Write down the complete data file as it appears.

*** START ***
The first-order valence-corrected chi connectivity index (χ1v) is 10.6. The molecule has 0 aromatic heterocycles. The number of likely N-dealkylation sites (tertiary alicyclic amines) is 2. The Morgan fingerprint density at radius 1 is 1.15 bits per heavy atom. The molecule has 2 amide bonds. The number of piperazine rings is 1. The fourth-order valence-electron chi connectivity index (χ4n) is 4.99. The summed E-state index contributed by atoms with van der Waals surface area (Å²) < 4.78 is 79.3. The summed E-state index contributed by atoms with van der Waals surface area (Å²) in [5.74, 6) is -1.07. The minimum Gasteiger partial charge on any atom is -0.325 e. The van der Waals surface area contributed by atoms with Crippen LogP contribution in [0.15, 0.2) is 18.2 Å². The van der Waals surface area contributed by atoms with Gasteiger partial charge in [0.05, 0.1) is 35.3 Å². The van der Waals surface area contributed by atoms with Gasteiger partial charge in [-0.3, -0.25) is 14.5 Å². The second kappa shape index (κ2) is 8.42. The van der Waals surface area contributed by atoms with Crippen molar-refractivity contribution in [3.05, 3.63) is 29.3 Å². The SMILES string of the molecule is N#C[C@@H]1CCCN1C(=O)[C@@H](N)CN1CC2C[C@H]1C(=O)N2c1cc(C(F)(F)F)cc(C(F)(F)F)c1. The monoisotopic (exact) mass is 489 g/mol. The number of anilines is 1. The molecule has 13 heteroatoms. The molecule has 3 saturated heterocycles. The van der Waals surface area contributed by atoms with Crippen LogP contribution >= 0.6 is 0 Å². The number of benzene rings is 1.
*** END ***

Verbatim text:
The first-order valence-corrected chi connectivity index (χ1v) is 10.6. The molecule has 0 aromatic heterocycles. The number of likely N-dealkylation sites (tertiary alicyclic amines) is 2. The Morgan fingerprint density at radius 1 is 1.15 bits per heavy atom. The molecule has 2 amide bonds. The number of piperazine rings is 1. The fourth-order valence-electron chi connectivity index (χ4n) is 4.99. The summed E-state index contributed by atoms with van der Waals surface area (Å²) < 4.78 is 79.3. The summed E-state index contributed by atoms with van der Waals surface area (Å²) in [5.74, 6) is -1.07. The minimum Gasteiger partial charge on any atom is -0.325 e. The van der Waals surface area contributed by atoms with Crippen LogP contribution in [0.15, 0.2) is 18.2 Å². The van der Waals surface area contributed by atoms with Gasteiger partial charge in [0.05, 0.1) is 35.3 Å². The van der Waals surface area contributed by atoms with Gasteiger partial charge in [-0.3, -0.25) is 14.5 Å². The second kappa shape index (κ2) is 8.42. The van der Waals surface area contributed by atoms with Crippen molar-refractivity contribution in [3.05, 3.63) is 29.3 Å². The SMILES string of the molecule is N#C[C@@H]1CCCN1C(=O)[C@@H](N)CN1CC2C[C@H]1C(=O)N2c1cc(C(F)(F)F)cc(C(F)(F)F)c1. The monoisotopic (exact) mass is 489 g/mol. The number of anilines is 1. The molecule has 13 heteroatoms. The molecule has 3 saturated heterocycles. The van der Waals surface area contributed by atoms with Crippen LogP contribution >= 0.6 is 0 Å². The number of benzene rings is 1.